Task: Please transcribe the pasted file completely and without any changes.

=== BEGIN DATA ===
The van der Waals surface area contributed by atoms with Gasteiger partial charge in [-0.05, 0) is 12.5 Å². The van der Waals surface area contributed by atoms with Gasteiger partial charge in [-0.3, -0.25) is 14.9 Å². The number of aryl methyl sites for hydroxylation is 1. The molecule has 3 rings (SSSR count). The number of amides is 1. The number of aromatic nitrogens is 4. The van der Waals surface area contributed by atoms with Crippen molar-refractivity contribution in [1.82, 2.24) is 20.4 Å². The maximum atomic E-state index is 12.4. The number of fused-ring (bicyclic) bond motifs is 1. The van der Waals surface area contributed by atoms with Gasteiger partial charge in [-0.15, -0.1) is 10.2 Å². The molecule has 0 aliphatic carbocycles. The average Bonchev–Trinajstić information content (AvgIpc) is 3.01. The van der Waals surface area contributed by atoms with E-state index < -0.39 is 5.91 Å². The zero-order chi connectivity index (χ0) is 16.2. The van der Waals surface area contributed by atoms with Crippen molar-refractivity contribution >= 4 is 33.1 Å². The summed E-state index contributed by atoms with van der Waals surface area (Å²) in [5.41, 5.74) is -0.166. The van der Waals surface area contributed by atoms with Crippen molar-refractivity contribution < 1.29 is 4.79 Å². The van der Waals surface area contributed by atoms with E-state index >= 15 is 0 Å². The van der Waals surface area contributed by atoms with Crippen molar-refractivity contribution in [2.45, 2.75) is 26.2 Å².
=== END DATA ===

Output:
The van der Waals surface area contributed by atoms with Gasteiger partial charge in [-0.05, 0) is 12.5 Å². The van der Waals surface area contributed by atoms with Gasteiger partial charge in [-0.3, -0.25) is 14.9 Å². The number of aryl methyl sites for hydroxylation is 1. The molecule has 3 rings (SSSR count). The number of amides is 1. The number of aromatic nitrogens is 4. The van der Waals surface area contributed by atoms with Crippen molar-refractivity contribution in [1.82, 2.24) is 20.4 Å². The maximum atomic E-state index is 12.4. The number of fused-ring (bicyclic) bond motifs is 1. The van der Waals surface area contributed by atoms with Gasteiger partial charge in [-0.15, -0.1) is 10.2 Å². The molecule has 0 aliphatic carbocycles. The average Bonchev–Trinajstić information content (AvgIpc) is 3.01. The van der Waals surface area contributed by atoms with E-state index < -0.39 is 5.91 Å². The zero-order chi connectivity index (χ0) is 16.2. The van der Waals surface area contributed by atoms with Crippen molar-refractivity contribution >= 4 is 33.1 Å². The summed E-state index contributed by atoms with van der Waals surface area (Å²) in [5.41, 5.74) is -0.166. The van der Waals surface area contributed by atoms with Crippen molar-refractivity contribution < 1.29 is 4.79 Å². The van der Waals surface area contributed by atoms with E-state index >= 15 is 0 Å². The van der Waals surface area contributed by atoms with Crippen molar-refractivity contribution in [2.45, 2.75) is 26.2 Å².